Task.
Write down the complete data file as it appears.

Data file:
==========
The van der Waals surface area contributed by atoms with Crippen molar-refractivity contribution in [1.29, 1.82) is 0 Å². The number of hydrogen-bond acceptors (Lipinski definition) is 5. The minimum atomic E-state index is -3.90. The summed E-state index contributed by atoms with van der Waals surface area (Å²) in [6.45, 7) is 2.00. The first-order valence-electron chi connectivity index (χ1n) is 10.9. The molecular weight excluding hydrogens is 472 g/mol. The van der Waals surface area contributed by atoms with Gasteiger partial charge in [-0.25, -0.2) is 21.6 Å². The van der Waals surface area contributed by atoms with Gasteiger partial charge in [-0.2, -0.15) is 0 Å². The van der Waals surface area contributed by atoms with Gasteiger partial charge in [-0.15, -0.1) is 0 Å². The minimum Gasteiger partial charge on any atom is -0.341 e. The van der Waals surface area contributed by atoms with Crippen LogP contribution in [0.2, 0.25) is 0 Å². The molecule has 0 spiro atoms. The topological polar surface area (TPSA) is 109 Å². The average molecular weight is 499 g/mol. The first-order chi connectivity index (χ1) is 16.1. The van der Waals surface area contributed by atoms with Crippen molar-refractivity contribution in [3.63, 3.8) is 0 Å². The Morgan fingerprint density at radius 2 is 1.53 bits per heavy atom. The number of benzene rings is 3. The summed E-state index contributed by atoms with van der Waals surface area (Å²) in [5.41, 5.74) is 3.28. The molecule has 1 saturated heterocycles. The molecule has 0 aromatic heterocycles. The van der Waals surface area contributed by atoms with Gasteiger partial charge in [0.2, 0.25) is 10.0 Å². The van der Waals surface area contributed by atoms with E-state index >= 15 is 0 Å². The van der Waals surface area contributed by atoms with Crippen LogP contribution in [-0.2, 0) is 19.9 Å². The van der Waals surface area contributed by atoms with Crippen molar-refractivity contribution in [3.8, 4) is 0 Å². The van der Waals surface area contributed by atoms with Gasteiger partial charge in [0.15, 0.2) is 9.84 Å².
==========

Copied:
The van der Waals surface area contributed by atoms with Crippen molar-refractivity contribution in [1.29, 1.82) is 0 Å². The number of hydrogen-bond acceptors (Lipinski definition) is 5. The minimum atomic E-state index is -3.90. The summed E-state index contributed by atoms with van der Waals surface area (Å²) in [6.45, 7) is 2.00. The first-order valence-electron chi connectivity index (χ1n) is 10.9. The molecular weight excluding hydrogens is 472 g/mol. The van der Waals surface area contributed by atoms with Gasteiger partial charge in [-0.25, -0.2) is 21.6 Å². The van der Waals surface area contributed by atoms with Gasteiger partial charge in [-0.2, -0.15) is 0 Å². The van der Waals surface area contributed by atoms with Gasteiger partial charge in [-0.15, -0.1) is 0 Å². The minimum Gasteiger partial charge on any atom is -0.341 e. The van der Waals surface area contributed by atoms with Crippen LogP contribution in [0.2, 0.25) is 0 Å². The molecule has 0 spiro atoms. The topological polar surface area (TPSA) is 109 Å². The average molecular weight is 499 g/mol. The first-order chi connectivity index (χ1) is 16.1. The van der Waals surface area contributed by atoms with Crippen molar-refractivity contribution in [3.63, 3.8) is 0 Å². The Morgan fingerprint density at radius 2 is 1.53 bits per heavy atom. The number of benzene rings is 3. The summed E-state index contributed by atoms with van der Waals surface area (Å²) in [5.41, 5.74) is 3.28. The molecule has 1 saturated heterocycles. The molecule has 0 aromatic heterocycles. The van der Waals surface area contributed by atoms with Gasteiger partial charge in [0.2, 0.25) is 10.0 Å². The van der Waals surface area contributed by atoms with E-state index >= 15 is 0 Å². The van der Waals surface area contributed by atoms with Crippen LogP contribution in [-0.2, 0) is 19.9 Å². The van der Waals surface area contributed by atoms with Crippen molar-refractivity contribution in [3.8, 4) is 0 Å². The van der Waals surface area contributed by atoms with Gasteiger partial charge in [0.15, 0.2) is 9.84 Å².